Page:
American knitters have seen books about Latvian knitting, books about Estonian knitting. Where's the book about Lithuanian knitting? (Yes, there are differences...tiny, like the countries.) Here it is...and if it were on Amazon, it'd be on my Wish List.


Makers & Takers 

Heavenforbidandfend this web site should say anything against people with genuine disabilities who, over time, recover some ability to do some sort of useful work and even help others, like my late lamented blind client George Peters, or the late lamented wheelchair-bound writer known as Shalecka Boone, or like the real-life friends known here as Right Hand Man and Left Hand Man. When people like that use any part of their pensions to employ other people or even launch businesses, they are Makers Not Takers times two; they are giving something back to society, with interest.

Then there are the plain old welfare cheats, also known as the Trash Class, described here:



Have you been to a place that was photographed and used on an album cover? These people have:


News of the Weird 

Idjit wants to be protected from any exposure to language lessons at, of all places, a school:


Even more idiotic judge bullies the public over the "emotional damage" they did by not participating in the wedding of two spoilt brats who, at this point, are coming across as the kind of people who really ought to be given the publicity they so crave by being sent up on a space probe.


I hate to think of the busybody bakers as representing "persecuted Christianity." Why aren't the out-loud evangelical Christians more interested in less sexy Christian issues...e.g. the Bible's mandate for helping able-bodied widows stay off welfare? Nevertheless, since Gofundme.com has taken sides and censored the bakers, here's a link you can use if you feel moved to encourage the Kleins in some way. (Note that this site, like too many otherwise excellent sites, uses pop-ups and cookies and spyware that this computer thinks it can handle, but that may foul up some computers; I wouldn't know.)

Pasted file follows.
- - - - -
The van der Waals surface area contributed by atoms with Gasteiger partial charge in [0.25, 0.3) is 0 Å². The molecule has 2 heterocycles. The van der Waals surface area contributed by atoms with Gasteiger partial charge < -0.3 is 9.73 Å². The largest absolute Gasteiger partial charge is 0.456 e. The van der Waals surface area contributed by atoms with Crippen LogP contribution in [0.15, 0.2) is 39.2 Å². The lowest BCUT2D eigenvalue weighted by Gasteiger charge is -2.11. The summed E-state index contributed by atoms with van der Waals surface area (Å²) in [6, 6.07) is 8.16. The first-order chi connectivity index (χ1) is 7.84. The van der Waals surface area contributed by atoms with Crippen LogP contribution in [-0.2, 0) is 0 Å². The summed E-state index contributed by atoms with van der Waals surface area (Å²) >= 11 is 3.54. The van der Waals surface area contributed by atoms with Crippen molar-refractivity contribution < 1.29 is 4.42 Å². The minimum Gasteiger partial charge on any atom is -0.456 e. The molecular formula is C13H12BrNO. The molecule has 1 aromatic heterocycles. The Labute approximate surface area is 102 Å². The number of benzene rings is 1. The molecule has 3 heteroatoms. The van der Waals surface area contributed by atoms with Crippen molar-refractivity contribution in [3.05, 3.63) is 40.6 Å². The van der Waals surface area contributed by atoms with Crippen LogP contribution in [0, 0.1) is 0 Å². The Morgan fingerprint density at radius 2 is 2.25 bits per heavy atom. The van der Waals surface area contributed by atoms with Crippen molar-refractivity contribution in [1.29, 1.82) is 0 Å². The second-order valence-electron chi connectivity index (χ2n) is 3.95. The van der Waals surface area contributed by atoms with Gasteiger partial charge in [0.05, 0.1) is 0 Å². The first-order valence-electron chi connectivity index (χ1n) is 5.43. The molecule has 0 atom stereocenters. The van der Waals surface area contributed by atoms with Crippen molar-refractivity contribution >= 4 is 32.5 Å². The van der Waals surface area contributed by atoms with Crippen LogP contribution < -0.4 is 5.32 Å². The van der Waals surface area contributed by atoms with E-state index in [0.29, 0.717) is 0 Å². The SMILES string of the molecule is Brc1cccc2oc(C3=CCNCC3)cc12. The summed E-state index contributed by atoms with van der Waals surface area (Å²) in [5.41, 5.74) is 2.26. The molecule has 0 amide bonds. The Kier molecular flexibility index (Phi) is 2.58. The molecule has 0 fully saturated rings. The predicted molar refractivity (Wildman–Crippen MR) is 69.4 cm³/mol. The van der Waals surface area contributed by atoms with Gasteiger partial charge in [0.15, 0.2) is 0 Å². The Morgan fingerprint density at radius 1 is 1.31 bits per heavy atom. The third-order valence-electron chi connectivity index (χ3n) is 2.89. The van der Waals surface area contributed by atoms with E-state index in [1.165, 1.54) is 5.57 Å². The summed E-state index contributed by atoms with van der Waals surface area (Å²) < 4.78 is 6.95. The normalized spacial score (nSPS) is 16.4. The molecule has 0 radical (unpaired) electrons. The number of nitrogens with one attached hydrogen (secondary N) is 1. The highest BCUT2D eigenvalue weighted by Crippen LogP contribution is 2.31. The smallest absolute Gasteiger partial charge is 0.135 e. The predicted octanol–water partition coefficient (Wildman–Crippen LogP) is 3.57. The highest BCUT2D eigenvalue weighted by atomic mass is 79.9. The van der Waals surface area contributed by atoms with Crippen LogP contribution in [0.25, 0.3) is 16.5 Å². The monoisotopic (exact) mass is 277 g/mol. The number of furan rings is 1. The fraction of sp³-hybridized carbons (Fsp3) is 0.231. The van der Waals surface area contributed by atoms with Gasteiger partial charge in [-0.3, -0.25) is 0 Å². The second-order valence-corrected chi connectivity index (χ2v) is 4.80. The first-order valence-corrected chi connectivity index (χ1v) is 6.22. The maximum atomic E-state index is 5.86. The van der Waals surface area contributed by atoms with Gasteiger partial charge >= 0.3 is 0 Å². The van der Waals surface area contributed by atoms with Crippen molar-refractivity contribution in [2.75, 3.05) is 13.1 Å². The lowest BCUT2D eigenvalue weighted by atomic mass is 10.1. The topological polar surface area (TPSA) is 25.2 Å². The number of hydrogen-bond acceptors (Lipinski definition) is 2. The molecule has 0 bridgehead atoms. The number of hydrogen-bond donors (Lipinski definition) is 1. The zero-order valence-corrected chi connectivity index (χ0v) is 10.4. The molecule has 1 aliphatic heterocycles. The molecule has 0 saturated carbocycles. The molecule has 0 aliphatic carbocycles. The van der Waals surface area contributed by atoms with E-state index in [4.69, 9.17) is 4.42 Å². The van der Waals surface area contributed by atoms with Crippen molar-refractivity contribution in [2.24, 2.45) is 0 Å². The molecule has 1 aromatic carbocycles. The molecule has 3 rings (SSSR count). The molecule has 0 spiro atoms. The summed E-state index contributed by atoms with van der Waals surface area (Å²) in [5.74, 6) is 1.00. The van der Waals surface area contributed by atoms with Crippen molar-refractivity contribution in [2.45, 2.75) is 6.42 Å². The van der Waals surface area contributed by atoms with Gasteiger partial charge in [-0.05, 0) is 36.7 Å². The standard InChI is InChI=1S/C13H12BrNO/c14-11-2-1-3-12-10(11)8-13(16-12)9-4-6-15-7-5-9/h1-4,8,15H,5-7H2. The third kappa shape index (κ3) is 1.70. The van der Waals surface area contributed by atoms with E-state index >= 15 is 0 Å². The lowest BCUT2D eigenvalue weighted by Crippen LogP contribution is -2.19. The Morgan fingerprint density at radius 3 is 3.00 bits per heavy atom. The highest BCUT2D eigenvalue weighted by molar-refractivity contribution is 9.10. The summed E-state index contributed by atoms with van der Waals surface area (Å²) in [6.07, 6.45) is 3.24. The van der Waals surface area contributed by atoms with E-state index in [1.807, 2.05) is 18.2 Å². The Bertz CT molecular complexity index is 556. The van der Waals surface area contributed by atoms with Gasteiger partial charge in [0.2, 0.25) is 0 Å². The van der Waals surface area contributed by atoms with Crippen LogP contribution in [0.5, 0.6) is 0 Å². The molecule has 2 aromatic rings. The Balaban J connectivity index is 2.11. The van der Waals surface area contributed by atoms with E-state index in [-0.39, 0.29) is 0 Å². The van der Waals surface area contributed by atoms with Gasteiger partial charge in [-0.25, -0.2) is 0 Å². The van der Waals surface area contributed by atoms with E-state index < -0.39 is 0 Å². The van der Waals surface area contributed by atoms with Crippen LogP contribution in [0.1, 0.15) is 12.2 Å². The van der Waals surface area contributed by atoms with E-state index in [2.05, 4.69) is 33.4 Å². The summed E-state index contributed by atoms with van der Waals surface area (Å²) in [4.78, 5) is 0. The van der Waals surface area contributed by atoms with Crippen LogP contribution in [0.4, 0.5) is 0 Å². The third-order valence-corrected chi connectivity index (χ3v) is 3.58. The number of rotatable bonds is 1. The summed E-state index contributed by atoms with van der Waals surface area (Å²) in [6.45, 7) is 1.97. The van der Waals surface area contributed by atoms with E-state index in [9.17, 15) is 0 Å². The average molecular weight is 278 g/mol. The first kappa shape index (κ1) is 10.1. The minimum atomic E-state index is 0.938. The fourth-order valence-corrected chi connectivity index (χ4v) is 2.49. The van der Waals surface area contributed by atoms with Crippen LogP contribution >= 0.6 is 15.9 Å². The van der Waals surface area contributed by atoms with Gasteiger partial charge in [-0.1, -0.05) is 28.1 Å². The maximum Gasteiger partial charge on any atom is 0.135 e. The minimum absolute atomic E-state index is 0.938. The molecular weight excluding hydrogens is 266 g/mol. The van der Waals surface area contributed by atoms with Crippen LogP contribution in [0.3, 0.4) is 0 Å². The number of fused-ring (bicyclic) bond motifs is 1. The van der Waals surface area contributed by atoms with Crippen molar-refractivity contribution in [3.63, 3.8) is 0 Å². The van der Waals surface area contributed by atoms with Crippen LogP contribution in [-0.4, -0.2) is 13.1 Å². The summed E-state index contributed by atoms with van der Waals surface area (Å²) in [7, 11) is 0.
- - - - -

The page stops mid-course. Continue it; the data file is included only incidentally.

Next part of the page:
Here's a random sampling of everyday weirdness in Tennessee:



If your computer handles PDF documents well, this one-page PDF by Publius Huldah is worth printing out and framing:



Wow...here's a bicycle pedal attachment that enables a bicycle to document your every trip, just like a "smart car"! (Actually, I'm publicizing this because I do like the idea...of removing the thing while you are riding your bike, and reattaching it when you park your bike so you can track any thief who might be riding your bike.)


More seriously: It's time for the heinously misnamed "PATRIOT Act" to expire. U.S. readers, please notify your Senators...unless you want recordings of you laughing at your Significant Other's dirty jokes to be stored and potentially made available to the terrorists, when they take over, because law enforcement has been distracted by federal employees listening to private dirty jokes.



Like these little kids who are apparently being recruited for careers in spying and snooping?


The Washington Post reports on young people feeling abused and depressed after they've been talked (or text-messaged) into sharing dirty jokes or nude pictures, which, under the PATRIOT Act, may become available to future employers or blackmailers or terrorists or who knows what. Rightly so. My question is: are they depressed merely because they acted on a stupid suggestion, or did they act on the stupid suggestion because they were depressive in the first place? With the obligatory message to The Nephews: anybody who tries to get you to participate in explicit talk, or share any kind of picture, in cyberspace, is not your friend.


The Events of September 11 (2001) 

Do you want to rake up the muck and find out what was in the 28 pages of documentation you weren't told about in 2001-02? Y'know, actually...I don't. But, if you do, Jim Babka has a petition you might want to sign.



Have you written something--not necessarily as long ago as 1967!--that seems about as relevant today as it did a few years ago? If it's online, you can link and publicize it here: